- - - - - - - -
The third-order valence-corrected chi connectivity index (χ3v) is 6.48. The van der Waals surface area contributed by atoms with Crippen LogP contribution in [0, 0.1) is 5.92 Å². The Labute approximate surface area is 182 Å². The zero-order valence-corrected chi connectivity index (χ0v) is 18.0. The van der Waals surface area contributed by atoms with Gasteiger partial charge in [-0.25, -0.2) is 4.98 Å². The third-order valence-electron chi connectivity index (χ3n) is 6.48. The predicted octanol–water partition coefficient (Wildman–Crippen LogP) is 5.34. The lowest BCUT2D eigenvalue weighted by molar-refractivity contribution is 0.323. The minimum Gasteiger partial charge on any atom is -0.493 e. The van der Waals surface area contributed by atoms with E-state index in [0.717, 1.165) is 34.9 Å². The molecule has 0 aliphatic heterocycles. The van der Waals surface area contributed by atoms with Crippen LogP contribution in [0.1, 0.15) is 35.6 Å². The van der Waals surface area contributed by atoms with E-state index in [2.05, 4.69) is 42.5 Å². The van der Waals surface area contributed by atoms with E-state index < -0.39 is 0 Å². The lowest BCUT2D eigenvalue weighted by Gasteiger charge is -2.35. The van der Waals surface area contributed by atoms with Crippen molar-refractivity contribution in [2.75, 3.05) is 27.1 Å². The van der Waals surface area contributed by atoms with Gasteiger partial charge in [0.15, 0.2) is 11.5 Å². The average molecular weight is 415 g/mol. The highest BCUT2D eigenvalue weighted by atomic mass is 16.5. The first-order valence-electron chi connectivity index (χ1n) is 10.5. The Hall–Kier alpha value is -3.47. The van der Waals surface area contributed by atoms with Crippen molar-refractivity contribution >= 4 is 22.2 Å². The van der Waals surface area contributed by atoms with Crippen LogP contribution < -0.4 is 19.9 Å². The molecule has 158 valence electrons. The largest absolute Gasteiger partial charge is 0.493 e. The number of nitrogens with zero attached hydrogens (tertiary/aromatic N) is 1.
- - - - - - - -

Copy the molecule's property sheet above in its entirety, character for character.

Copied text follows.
The third-order valence-corrected chi connectivity index (χ3v) is 6.48. The van der Waals surface area contributed by atoms with Crippen LogP contribution in [0, 0.1) is 5.92 Å². The Labute approximate surface area is 182 Å². The zero-order valence-corrected chi connectivity index (χ0v) is 18.0. The van der Waals surface area contributed by atoms with Gasteiger partial charge in [-0.25, -0.2) is 4.98 Å². The third-order valence-electron chi connectivity index (χ3n) is 6.48. The predicted octanol–water partition coefficient (Wildman–Crippen LogP) is 5.34. The lowest BCUT2D eigenvalue weighted by molar-refractivity contribution is 0.323. The minimum Gasteiger partial charge on any atom is -0.493 e. The van der Waals surface area contributed by atoms with E-state index in [0.717, 1.165) is 34.9 Å². The molecule has 0 aliphatic heterocycles. The van der Waals surface area contributed by atoms with Crippen LogP contribution in [0.1, 0.15) is 35.6 Å². The van der Waals surface area contributed by atoms with E-state index in [2.05, 4.69) is 42.5 Å². The van der Waals surface area contributed by atoms with E-state index < -0.39 is 0 Å². The lowest BCUT2D eigenvalue weighted by Gasteiger charge is -2.35. The van der Waals surface area contributed by atoms with Crippen molar-refractivity contribution in [2.75, 3.05) is 27.1 Å². The van der Waals surface area contributed by atoms with Gasteiger partial charge in [0.15, 0.2) is 11.5 Å². The average molecular weight is 415 g/mol. The highest BCUT2D eigenvalue weighted by atomic mass is 16.5. The first-order valence-electron chi connectivity index (χ1n) is 10.5. The Hall–Kier alpha value is -3.47. The van der Waals surface area contributed by atoms with Crippen molar-refractivity contribution >= 4 is 22.2 Å². The van der Waals surface area contributed by atoms with Crippen LogP contribution < -0.4 is 19.9 Å². The molecule has 158 valence electrons. The largest absolute Gasteiger partial charge is 0.493 e. The number of nitrogens with zero attached hydrogens (tertiary/aromatic N) is 1.